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How the New Online Gaming Rules Will Affect the Indian Industry

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On April 6, the Indian IT Ministry published new laws to regulate the online games industry, including real money gaming.

The industry is primarily left to self-regulate through self-regulatory groups that the IT Ministry will approve under these rules, which are an addition to the IT Rules, 2021. Internet gaming sites are likewise limited to hosting real money games that have been approved by a self-regulatory organization and are not permitted to host any game, whether or not it involves real money.

Before the numerous complications that India's gambling regulations have created themselves, there is still a long way to go.

What are these Latest Rules?
An online game is one that is provided through the internet and can be accessed by a user through a computer resource or an intermediary, according to the Indian government. Online games that entail wagering and betting, however, will be in defiance of the new regulations. Online games that do not feature gambling, user harm in their content, or have addictive effects on youngsters are considered to be acceptable, according to the Ministry. These games can be played for free or for real money. With that said, here is what the new rules regulate.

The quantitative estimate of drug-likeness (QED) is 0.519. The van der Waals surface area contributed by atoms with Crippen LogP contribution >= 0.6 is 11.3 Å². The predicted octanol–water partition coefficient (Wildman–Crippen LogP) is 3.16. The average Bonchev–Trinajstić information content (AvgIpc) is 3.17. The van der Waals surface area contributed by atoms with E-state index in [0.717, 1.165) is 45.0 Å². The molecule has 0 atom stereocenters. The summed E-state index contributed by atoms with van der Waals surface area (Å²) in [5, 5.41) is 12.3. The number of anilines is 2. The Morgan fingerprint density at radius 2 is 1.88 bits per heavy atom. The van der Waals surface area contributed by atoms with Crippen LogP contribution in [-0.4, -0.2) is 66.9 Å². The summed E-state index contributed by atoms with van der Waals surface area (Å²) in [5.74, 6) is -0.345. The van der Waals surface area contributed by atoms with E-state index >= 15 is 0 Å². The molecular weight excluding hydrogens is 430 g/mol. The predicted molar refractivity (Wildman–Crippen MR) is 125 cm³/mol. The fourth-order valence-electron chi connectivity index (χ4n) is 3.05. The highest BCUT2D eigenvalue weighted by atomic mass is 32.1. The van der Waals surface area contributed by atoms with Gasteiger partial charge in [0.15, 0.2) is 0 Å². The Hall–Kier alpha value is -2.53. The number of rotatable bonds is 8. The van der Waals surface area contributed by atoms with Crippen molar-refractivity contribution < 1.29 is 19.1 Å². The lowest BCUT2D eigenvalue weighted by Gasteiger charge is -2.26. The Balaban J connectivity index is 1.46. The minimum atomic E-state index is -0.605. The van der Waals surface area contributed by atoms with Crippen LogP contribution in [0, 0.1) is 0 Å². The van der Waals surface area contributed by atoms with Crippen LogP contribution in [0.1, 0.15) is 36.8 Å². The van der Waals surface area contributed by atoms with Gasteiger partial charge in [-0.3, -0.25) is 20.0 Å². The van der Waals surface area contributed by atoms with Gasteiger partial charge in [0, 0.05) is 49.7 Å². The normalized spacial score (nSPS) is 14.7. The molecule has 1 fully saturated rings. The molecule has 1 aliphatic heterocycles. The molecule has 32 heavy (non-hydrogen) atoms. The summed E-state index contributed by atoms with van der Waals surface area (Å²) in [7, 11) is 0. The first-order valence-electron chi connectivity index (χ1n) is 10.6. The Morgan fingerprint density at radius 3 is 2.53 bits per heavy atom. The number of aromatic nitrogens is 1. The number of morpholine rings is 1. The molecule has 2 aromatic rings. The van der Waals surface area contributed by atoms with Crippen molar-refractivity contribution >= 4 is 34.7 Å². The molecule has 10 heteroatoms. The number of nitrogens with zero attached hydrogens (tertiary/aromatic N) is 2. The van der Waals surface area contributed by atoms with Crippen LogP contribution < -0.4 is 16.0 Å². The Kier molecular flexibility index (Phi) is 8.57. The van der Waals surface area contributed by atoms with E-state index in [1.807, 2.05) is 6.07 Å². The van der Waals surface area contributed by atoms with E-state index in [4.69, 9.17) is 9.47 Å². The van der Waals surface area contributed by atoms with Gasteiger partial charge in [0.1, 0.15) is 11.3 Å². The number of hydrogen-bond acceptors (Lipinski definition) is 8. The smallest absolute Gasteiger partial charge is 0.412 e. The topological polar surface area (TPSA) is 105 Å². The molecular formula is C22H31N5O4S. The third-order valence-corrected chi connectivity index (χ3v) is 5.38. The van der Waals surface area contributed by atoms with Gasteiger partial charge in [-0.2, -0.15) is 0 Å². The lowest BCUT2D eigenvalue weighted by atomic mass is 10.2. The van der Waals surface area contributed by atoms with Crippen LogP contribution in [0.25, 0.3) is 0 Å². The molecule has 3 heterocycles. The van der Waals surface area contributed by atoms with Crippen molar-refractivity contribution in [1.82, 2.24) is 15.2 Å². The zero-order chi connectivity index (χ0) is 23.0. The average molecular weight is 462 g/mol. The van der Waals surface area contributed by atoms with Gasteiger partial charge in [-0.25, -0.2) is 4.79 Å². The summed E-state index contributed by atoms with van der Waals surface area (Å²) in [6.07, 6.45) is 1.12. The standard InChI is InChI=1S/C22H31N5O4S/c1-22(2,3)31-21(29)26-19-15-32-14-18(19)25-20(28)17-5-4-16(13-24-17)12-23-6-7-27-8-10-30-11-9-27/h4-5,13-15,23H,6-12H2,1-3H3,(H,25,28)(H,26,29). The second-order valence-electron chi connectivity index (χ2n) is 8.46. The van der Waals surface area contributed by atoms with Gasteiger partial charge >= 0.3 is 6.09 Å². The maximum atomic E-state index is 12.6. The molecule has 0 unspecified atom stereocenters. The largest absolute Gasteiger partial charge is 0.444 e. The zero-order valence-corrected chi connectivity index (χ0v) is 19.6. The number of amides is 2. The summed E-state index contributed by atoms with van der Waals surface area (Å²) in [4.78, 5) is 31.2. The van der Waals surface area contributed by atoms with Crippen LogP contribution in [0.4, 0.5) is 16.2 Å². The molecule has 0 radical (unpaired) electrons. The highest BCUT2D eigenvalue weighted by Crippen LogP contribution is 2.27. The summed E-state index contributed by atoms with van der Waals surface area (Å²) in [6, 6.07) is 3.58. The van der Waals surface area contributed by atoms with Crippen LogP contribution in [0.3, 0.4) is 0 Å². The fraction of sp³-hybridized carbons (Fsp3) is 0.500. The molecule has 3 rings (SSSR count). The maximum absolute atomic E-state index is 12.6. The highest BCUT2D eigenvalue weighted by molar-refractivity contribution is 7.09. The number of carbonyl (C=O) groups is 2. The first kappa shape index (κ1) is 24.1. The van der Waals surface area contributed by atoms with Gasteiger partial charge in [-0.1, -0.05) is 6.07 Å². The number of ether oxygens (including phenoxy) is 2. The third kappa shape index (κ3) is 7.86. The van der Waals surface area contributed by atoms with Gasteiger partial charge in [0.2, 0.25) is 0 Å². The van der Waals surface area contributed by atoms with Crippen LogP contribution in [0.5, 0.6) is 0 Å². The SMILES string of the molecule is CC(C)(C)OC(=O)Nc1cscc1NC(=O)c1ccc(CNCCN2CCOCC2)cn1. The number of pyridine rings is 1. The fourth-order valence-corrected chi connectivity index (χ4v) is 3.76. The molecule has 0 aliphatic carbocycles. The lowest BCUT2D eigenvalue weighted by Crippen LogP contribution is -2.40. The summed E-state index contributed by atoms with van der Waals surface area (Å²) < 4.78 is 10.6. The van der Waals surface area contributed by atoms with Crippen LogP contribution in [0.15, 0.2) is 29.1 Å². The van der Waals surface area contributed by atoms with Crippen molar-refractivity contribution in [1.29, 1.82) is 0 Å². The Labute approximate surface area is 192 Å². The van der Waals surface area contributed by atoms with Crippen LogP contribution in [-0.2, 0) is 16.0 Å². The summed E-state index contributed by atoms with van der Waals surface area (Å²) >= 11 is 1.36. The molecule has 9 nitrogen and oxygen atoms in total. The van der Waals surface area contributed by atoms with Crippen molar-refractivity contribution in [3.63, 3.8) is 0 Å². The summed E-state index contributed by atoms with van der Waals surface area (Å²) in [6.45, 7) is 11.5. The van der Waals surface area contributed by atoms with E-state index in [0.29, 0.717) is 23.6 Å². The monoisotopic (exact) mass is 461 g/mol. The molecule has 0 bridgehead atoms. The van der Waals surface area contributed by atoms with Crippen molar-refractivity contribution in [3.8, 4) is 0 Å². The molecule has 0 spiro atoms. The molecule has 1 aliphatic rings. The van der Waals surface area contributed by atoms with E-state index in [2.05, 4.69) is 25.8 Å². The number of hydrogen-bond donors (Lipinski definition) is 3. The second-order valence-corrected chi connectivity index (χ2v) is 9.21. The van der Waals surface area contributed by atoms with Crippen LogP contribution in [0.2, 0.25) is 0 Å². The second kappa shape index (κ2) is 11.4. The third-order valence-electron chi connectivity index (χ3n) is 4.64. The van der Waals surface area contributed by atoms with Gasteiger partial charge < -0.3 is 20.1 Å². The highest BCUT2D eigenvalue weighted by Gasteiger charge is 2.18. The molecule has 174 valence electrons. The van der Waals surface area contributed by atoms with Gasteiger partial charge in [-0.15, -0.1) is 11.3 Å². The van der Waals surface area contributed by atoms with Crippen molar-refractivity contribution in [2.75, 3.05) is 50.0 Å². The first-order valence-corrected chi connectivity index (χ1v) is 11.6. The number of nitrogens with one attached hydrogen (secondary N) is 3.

A number of SROs with members from different sectors will be established by the government. These SROs will determine whether or not a game is permitted.

Ensure that playing real money online games does not conflict with India's sovereignty and territorial integrity

Online games with dangerous or illegal content cannot be offered, published, or shared by gaming companies or platforms. The identities of online players must be confirmed.

All forms of online gambling, including advertisements, are illegal.

SROs will also use age-rating systems, parental controls, and regular warning signs to ensure that games adhere to rules that prevent addiction and mental harm.

Once they have spent their allotted amount of time or money, the players will have the opportunity to opt-out.

Objectives behind the New Rules
The Ministry of Electronics and IT (MeitY) has asked SROs to clearly mention a framework for validating an online real money game on their websites and/or mobile apps. The following will be ensured by the implementation of this framework:

Prevent user harm from online gaming, including psychological and self-harm.

Employ parental controls, access restrictions, and age-rating mechanisms to protect kids from improper or harmful online games.

By providing users with many warnings and the option to exclude themselves when user-defined spending caps are reached for time or money, you can lower the risk of gaming addiction, financial loss, and financial fraud.

Ensure that playing real money online games does not conflict with India's sovereignty and territorial integrity.